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With the emergence of the modern quest for the historical Jesus, theologians began increasingly questioning traditional views of Jesus as a healer of human bodies. While a growing suspicion of Jesus’s role as a literal healer of the body is commonly traced to the influence of the Enlightenment, in this essay, I will suggest that the roots of this theological marginalization run deeper, in the sixteenth-century Protestant Reformations, when supernatural did not yet equal superstitious. The essay will examine two representative exegeses of the healing of the woman with the flow of blood in Mark 5:25–34, offered by Martin Luther and John Calvin. My analysis will reveal a shift of hermeneutical emphases from the bleeding woman’s restoration to the dynamics of her faith, and consequently, a new Protestant vision of Jesus’s role in the story, which I will argue occurred due to the new theological importance placed on faith by Protestant reformers.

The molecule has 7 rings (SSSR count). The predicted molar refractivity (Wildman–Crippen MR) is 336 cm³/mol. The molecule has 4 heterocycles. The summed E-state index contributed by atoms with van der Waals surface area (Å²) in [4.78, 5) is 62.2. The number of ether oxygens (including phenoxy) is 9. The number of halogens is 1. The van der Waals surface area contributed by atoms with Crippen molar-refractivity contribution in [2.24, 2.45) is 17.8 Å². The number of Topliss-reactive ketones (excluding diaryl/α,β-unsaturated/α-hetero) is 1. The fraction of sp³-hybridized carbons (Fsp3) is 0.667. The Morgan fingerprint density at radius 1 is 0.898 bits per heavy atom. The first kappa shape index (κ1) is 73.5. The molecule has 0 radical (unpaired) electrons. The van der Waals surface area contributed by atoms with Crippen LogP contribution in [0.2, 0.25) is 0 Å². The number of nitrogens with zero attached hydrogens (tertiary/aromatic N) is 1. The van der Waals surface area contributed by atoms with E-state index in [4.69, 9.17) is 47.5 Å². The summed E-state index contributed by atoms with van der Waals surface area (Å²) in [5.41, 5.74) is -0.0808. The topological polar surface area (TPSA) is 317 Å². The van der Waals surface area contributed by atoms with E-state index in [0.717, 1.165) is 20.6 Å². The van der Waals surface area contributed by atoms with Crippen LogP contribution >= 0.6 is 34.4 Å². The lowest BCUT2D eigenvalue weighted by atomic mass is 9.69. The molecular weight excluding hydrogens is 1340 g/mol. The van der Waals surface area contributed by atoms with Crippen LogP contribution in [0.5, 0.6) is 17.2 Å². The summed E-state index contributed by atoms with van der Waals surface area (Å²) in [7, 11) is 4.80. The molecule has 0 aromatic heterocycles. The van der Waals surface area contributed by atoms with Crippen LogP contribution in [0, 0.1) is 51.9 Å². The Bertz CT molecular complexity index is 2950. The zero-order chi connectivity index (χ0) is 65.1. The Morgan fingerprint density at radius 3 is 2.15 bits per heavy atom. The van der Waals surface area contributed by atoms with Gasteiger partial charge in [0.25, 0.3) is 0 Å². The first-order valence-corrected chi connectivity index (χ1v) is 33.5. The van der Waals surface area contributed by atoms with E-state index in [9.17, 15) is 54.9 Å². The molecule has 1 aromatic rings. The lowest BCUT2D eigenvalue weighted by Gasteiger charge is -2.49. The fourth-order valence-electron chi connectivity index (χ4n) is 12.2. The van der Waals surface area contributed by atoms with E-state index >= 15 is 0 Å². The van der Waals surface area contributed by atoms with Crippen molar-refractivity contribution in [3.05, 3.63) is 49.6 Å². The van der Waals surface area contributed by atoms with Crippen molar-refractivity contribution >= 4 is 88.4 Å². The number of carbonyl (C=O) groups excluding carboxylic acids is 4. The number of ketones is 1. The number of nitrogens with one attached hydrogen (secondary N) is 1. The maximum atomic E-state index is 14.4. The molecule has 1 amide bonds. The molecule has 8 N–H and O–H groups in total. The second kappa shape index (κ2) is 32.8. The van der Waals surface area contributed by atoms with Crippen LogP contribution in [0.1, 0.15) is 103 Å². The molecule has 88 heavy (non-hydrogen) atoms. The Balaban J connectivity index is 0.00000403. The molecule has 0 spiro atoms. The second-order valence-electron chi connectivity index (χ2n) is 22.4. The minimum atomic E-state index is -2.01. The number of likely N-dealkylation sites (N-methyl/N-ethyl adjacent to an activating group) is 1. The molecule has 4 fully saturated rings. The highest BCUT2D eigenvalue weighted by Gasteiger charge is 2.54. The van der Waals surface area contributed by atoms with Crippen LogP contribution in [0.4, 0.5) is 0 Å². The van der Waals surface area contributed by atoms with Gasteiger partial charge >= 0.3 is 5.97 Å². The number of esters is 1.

Originally published in Religions. 2023. Volume 14. Issue 4. Page 479.